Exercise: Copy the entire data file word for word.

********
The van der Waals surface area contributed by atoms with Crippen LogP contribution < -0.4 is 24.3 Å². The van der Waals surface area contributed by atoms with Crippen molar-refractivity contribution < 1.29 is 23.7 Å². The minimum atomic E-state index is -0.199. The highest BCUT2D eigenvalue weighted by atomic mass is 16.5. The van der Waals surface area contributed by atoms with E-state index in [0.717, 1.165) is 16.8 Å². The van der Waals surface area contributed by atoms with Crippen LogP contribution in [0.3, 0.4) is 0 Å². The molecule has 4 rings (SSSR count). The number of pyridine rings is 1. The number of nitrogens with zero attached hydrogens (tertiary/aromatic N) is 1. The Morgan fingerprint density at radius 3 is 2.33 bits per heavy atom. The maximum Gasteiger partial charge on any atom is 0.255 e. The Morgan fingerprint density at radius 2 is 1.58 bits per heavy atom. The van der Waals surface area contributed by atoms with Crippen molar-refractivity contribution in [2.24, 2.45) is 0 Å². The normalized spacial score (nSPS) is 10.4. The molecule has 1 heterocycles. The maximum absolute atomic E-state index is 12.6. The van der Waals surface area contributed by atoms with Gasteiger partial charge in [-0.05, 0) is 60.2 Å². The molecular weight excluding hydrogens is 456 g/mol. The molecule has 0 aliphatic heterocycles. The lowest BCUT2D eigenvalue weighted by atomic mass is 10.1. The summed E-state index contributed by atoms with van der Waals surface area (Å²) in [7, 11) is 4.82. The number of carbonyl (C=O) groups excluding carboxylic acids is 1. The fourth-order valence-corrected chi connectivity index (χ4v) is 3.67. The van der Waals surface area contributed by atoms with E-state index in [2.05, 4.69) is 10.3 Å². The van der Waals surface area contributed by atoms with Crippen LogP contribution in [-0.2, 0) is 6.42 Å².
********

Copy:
The van der Waals surface area contributed by atoms with Crippen LogP contribution < -0.4 is 24.3 Å². The van der Waals surface area contributed by atoms with Crippen molar-refractivity contribution < 1.29 is 23.7 Å². The minimum atomic E-state index is -0.199. The highest BCUT2D eigenvalue weighted by atomic mass is 16.5. The van der Waals surface area contributed by atoms with E-state index in [0.717, 1.165) is 16.8 Å². The van der Waals surface area contributed by atoms with Crippen LogP contribution in [0.3, 0.4) is 0 Å². The molecule has 4 rings (SSSR count). The number of pyridine rings is 1. The number of nitrogens with zero attached hydrogens (tertiary/aromatic N) is 1. The Morgan fingerprint density at radius 3 is 2.33 bits per heavy atom. The maximum Gasteiger partial charge on any atom is 0.255 e. The Morgan fingerprint density at radius 2 is 1.58 bits per heavy atom. The van der Waals surface area contributed by atoms with Crippen molar-refractivity contribution in [2.24, 2.45) is 0 Å². The normalized spacial score (nSPS) is 10.4. The molecule has 1 heterocycles. The maximum absolute atomic E-state index is 12.6. The van der Waals surface area contributed by atoms with Gasteiger partial charge in [-0.05, 0) is 60.2 Å². The molecular weight excluding hydrogens is 456 g/mol. The molecule has 0 aliphatic heterocycles. The lowest BCUT2D eigenvalue weighted by atomic mass is 10.1. The summed E-state index contributed by atoms with van der Waals surface area (Å²) in [7, 11) is 4.82. The number of carbonyl (C=O) groups excluding carboxylic acids is 1. The fourth-order valence-corrected chi connectivity index (χ4v) is 3.67. The van der Waals surface area contributed by atoms with E-state index in [2.05, 4.69) is 10.3 Å². The van der Waals surface area contributed by atoms with Crippen LogP contribution in [-0.2, 0) is 6.42 Å².